After publishing Gale’s Gift, I received several comments from readers saying they enjoyed my descriptions of the sea. I hadn’t given it much consideration at time of writing, but the ocean is one of those things that proves your writing about a place is so much better if you’ve been there. Research can be enough to get you by if it’s a must, but there’s something extra special that comes from being present.
There’s nothing like being near the ocean. The feeling of the cool ocean air, the scent of the water, the taste of brine on the air. There’s the sound of the water, the surf, the way the sand crackles when the tide first comes in and soaks it. There’s the rasping of shells as they move over rock and sand, the whoosh of the wings of seagulls, and the refreshing sensation of the waves throwing mist over your skin.
It’s hard not to describe the ocean with a lot of love. I only lived near it for a short period of time, but the memories forged there were precious. The base had its own private section of beach, though we only went there once. I scavenged shark teeth from the sand, collected shells, and enjoyed the warmth of the tide pools. More often, we’d pack a portable grill into the trunk of the car on the weekend and head over the bascule bridge to spend an afternoon on Emerald Island.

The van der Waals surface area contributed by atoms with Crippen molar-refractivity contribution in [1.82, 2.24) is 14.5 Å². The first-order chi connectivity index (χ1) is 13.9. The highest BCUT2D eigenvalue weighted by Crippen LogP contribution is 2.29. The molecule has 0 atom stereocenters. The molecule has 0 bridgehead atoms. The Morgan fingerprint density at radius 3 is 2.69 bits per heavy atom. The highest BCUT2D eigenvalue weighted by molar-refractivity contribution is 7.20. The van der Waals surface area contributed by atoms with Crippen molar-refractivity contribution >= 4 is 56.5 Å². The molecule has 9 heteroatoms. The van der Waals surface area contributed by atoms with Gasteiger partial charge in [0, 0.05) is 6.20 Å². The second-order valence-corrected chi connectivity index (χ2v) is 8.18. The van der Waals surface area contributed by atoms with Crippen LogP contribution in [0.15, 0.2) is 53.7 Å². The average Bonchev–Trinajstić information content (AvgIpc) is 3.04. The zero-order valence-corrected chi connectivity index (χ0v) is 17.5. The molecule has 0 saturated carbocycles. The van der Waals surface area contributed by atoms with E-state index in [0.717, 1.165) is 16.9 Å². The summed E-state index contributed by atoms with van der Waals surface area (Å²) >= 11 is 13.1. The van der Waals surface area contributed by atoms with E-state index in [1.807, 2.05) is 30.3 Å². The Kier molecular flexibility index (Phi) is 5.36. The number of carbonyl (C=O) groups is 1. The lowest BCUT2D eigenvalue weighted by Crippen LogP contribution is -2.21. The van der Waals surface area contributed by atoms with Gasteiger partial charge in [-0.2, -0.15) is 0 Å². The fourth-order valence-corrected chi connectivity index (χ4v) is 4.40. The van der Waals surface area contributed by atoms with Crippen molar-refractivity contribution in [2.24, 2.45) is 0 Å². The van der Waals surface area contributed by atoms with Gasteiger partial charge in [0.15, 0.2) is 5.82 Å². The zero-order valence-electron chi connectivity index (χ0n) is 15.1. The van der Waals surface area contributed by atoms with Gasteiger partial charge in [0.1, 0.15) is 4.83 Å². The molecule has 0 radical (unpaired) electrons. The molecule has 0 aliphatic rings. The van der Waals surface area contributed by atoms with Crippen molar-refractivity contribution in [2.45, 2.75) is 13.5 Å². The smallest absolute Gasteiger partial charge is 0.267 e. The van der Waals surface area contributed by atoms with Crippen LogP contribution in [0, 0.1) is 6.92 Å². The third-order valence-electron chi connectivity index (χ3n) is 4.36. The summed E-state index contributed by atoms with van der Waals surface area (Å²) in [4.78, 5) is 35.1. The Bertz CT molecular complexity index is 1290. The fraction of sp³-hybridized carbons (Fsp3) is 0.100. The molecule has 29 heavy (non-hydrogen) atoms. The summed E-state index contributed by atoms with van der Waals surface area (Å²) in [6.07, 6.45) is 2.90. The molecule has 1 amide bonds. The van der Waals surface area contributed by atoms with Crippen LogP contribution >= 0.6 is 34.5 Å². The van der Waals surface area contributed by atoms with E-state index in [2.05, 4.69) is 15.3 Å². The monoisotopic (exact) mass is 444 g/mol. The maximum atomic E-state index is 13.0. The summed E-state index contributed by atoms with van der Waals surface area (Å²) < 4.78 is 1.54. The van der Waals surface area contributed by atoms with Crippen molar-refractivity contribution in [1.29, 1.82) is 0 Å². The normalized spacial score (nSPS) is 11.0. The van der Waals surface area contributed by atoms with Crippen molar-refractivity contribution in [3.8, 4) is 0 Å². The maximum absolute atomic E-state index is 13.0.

We always meant to walk the pier, but we never did. We got all the way up to the side of it one time, but we were tired and had miscalculated how far away we’d parked, so we decided to turn back. The pier was always busy, anyway; the beach below the candy-colored houses rarely had so many people on it.
I loved the way you could look at the water and see forever. I loved watching the tide change, watching the fish caught in the waves, watching the pleasure ships coming and going from the harbor. But mostly I loved the air, the sun, and the odd sense of peace that came from sitting on the shore. Strange to think it could be so comforting to sit beside something so devastatingly powerful, especially when I’ve never been very good at swimming. I don’t think I ever went in farther than knee deep.
And strange to think that after such a small period of time being around it, I’d still hear the song of the sea so clearly, and feel its pull on summer days. I want to go back, but for now, the best I can do is use words like these, trying to trap its melody on pages.